Literary notes: A new, complete Urdu translation of Les Misérables
Victor Hugo’s Les Misérables, though initially criticised for several reasons, was finally acclaimed as a great work. It is reckoned as one of the great novels of the 19th century. First published in 1862, it was translated from French into English the same year and other translations in several European languages followed.
A website claims that Les Misérables has been translated into 22 languages. What makes this claim dubious is the bizarre fact that the list of languages in which the book was translated includes ‘French’ (I am a firm believer in the notion that the internet is the greatest, cheapest and fastest source of incorrect information, especially about eastern literatures and languages).
What the site does not tell is that Les Misérables was translated into some eastern languages such as Arabic, Persian and Urdu, (Hebrew is the only eastern language mentioned on the website). Dr Nighat Jamal in her dissertation Fransisi Adab ke Urdu Tarajim has mentioned that Les Misérables was rendered into Urdu by Ram Swaroop Sharma. Published by Dar-ul-Isha’at Punjab, Lahore, in 1927, under the title Budnaseeb, it was an abridged translation.
Les Misérables is among the world’s longest novels. The original in French has about 1,900 pages and the English translation about 1,400. It comprises five volumes and over 350 chapters, but Mr Sharma in his Urdu translation tried to capture the essence of the novel within 51 chapters and 250 pages or so. As a result, the fine attributes that make the work great have been compromised. After reading the abridged Urdu translation, she adds, the reader is surprised as to what is so special about the novel and why it is considered among the great pieces of world literature in the first place. Dr Nighat Jamal thinks that despite the shortcomings, the abridged Urdu translation is important since it presents the most famous work of Victor Hugo to the readers of Urdu.
Luckily, that shortcoming has now been overcome, albeit it took Urdu some 85 years to do that. Baqar Naqvi, Urdu’s well-known translator and poet, has yet again achieved a great feat: he has translated the full text of Les Misérables into Urdu. Previously, Baqar Naqvi had done amazing, voluminous translations in such a brief span of time that one wonders if he has got Aladdin’s lamp and the genie carries out the translation for him. First it was some books on science, such as genetics, cloning, artificial intelligence and electronics, which he rendered into Urdu. Then he turned to Nobel Prize winners and translated into Urdu the lectures that the 20th century Nobel laureates gave on the occasion of receiving the Nobel Prize for literature.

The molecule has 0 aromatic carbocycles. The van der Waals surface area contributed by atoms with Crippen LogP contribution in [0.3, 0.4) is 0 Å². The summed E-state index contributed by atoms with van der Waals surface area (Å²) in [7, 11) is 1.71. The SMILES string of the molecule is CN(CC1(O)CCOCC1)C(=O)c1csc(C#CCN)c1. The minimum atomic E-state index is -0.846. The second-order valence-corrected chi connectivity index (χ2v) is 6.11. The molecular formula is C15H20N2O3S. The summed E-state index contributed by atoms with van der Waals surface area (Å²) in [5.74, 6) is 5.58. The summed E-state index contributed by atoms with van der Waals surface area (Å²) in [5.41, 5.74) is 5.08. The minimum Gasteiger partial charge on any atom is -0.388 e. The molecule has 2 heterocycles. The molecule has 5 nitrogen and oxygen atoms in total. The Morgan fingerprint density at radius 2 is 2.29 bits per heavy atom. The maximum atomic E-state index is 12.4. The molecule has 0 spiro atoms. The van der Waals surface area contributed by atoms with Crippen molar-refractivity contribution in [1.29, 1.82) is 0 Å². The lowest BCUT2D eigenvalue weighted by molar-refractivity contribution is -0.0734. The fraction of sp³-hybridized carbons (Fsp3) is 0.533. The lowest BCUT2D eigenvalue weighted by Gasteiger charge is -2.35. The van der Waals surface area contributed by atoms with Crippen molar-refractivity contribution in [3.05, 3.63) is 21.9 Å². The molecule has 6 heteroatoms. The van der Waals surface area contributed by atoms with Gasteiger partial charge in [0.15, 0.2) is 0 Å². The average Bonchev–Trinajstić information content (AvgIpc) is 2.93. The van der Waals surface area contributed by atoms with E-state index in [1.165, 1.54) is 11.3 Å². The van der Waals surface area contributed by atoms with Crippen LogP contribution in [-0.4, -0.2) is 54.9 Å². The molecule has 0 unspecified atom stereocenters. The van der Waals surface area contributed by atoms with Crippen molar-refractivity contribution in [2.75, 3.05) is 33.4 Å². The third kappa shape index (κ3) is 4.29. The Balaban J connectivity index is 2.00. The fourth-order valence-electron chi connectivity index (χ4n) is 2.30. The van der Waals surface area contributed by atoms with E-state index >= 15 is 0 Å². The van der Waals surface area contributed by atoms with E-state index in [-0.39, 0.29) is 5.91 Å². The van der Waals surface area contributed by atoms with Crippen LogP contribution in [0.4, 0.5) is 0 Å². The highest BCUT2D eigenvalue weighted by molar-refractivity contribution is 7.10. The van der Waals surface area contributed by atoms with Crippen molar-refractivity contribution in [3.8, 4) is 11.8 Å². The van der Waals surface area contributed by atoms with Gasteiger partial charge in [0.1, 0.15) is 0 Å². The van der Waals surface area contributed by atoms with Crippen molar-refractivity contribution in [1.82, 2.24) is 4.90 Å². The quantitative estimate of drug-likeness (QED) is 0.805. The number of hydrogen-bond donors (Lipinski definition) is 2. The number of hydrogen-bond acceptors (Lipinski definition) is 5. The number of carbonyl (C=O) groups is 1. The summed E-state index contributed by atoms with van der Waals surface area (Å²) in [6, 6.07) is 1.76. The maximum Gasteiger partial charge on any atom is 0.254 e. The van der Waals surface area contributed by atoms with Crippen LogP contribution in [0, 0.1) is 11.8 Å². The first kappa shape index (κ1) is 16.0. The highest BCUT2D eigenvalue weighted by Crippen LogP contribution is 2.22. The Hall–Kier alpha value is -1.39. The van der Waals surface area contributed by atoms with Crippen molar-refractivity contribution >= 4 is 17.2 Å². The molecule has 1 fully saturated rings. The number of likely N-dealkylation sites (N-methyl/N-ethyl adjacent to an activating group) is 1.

It was in 2009. Two years later he came up with the Urdu translation of speeches of the winners of Nobel Peace prize. Both books were quite voluminous. Then he published Urdu translation of the speeches of the winners of Nobel Prize for physiology and medicine. Next Baqar sahib grabbed Nobel winner Herta Müller’s novel The land of Green Plums and translated it into Urdu, which was published in 2012 under the title Nashaibi Sarzameen. He in 2013 published Urdu translation of The Tin Drum, a novel by Noble laureate Gunter Grass.
This time around Baqar Naqvi has made the world of Urdu literature richer by an Urdu translation of the full text of Victor Hugo’s Les Misérables. It is yet another proverbial feather in his unseen cap (since he does not wear one). The two-volume, 1,826-page translation must have been backbreaking work. It might have made the Allahabad-born, 79-year-old translator look 97. But he looks as young as he looked 10 years ago (and 10 years ago he looked as if he was 59).
The book, titled Mizraab and published by Karachi’s Academy, has blurbs by well-known critics and writers, such as Shameem Hanafi, Fateh Muhammad Malik, Ata-ul-Haq Qasmi and Razi Mujtaba. They have paid rich tributes to Baqar Naqvi, which he truly deserves. They are unanimous that this Urdu translation of Les Misérables is not only rare but Baqar Naqvi has reserved a seat for himself in Urdu translations’ ‘hall of fame’.
The secret to Baqar Naqvi’s mastery over translation is his firm grip on the Urdu language. He not only composes poetry in Urdu but in Hindi, too. His deep knowledge of other languages has helped him a lot. Baqar sahib has taken full advantage of that knowledge and it is a fact that his translations have now become milestones in the history of Urdu translations.